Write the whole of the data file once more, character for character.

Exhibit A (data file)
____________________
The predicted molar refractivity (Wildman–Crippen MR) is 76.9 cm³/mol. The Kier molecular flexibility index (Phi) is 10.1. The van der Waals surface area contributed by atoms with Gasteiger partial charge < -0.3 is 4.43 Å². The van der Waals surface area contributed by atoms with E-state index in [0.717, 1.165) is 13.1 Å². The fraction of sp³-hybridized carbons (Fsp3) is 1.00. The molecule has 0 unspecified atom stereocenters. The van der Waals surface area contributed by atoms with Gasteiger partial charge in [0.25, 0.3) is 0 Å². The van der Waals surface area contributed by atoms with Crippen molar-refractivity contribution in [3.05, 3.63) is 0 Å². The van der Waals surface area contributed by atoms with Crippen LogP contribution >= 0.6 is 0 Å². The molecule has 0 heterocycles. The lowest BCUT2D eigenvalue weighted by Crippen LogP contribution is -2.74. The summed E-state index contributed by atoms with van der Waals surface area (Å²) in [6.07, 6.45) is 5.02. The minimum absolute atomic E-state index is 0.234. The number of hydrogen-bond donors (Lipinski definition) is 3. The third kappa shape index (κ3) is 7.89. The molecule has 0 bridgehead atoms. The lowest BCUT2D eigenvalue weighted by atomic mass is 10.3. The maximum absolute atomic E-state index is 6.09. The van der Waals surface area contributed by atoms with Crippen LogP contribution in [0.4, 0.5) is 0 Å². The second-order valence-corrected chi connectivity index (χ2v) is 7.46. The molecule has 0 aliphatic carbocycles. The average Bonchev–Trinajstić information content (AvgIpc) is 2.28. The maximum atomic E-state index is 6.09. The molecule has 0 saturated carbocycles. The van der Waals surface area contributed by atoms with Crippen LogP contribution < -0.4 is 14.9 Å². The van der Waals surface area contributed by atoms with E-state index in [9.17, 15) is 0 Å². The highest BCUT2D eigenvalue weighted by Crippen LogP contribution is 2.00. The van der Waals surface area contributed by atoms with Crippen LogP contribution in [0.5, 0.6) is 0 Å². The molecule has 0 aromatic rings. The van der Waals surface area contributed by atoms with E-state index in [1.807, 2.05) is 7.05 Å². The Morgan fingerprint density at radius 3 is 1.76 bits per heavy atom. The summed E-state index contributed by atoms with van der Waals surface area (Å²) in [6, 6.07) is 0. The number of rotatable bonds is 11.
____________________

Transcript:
The predicted molar refractivity (Wildman–Crippen MR) is 76.9 cm³/mol. The Kier molecular flexibility index (Phi) is 10.1. The van der Waals surface area contributed by atoms with Gasteiger partial charge < -0.3 is 4.43 Å². The van der Waals surface area contributed by atoms with E-state index in [0.717, 1.165) is 13.1 Å². The fraction of sp³-hybridized carbons (Fsp3) is 1.00. The molecule has 0 unspecified atom stereocenters. The van der Waals surface area contributed by atoms with Gasteiger partial charge in [0.25, 0.3) is 0 Å². The van der Waals surface area contributed by atoms with Crippen molar-refractivity contribution in [3.05, 3.63) is 0 Å². The van der Waals surface area contributed by atoms with Crippen LogP contribution >= 0.6 is 0 Å². The molecule has 0 heterocycles. The lowest BCUT2D eigenvalue weighted by Crippen LogP contribution is -2.74. The summed E-state index contributed by atoms with van der Waals surface area (Å²) in [6.07, 6.45) is 5.02. The minimum absolute atomic E-state index is 0.234. The number of hydrogen-bond donors (Lipinski definition) is 3. The third kappa shape index (κ3) is 7.89. The molecule has 0 bridgehead atoms. The lowest BCUT2D eigenvalue weighted by atomic mass is 10.3. The maximum absolute atomic E-state index is 6.09. The van der Waals surface area contributed by atoms with Crippen LogP contribution in [0.4, 0.5) is 0 Å². The second-order valence-corrected chi connectivity index (χ2v) is 7.46. The molecule has 0 aliphatic carbocycles. The average Bonchev–Trinajstić information content (AvgIpc) is 2.28. The maximum atomic E-state index is 6.09. The molecule has 0 saturated carbocycles. The van der Waals surface area contributed by atoms with Crippen LogP contribution < -0.4 is 14.9 Å². The van der Waals surface area contributed by atoms with E-state index in [9.17, 15) is 0 Å². The highest BCUT2D eigenvalue weighted by Crippen LogP contribution is 2.00. The van der Waals surface area contributed by atoms with Crippen LogP contribution in [0.5, 0.6) is 0 Å². The molecule has 0 aromatic rings. The van der Waals surface area contributed by atoms with E-state index in [1.807, 2.05) is 7.05 Å². The Morgan fingerprint density at radius 3 is 1.76 bits per heavy atom. The summed E-state index contributed by atoms with van der Waals surface area (Å²) in [6, 6.07) is 0. The number of rotatable bonds is 11.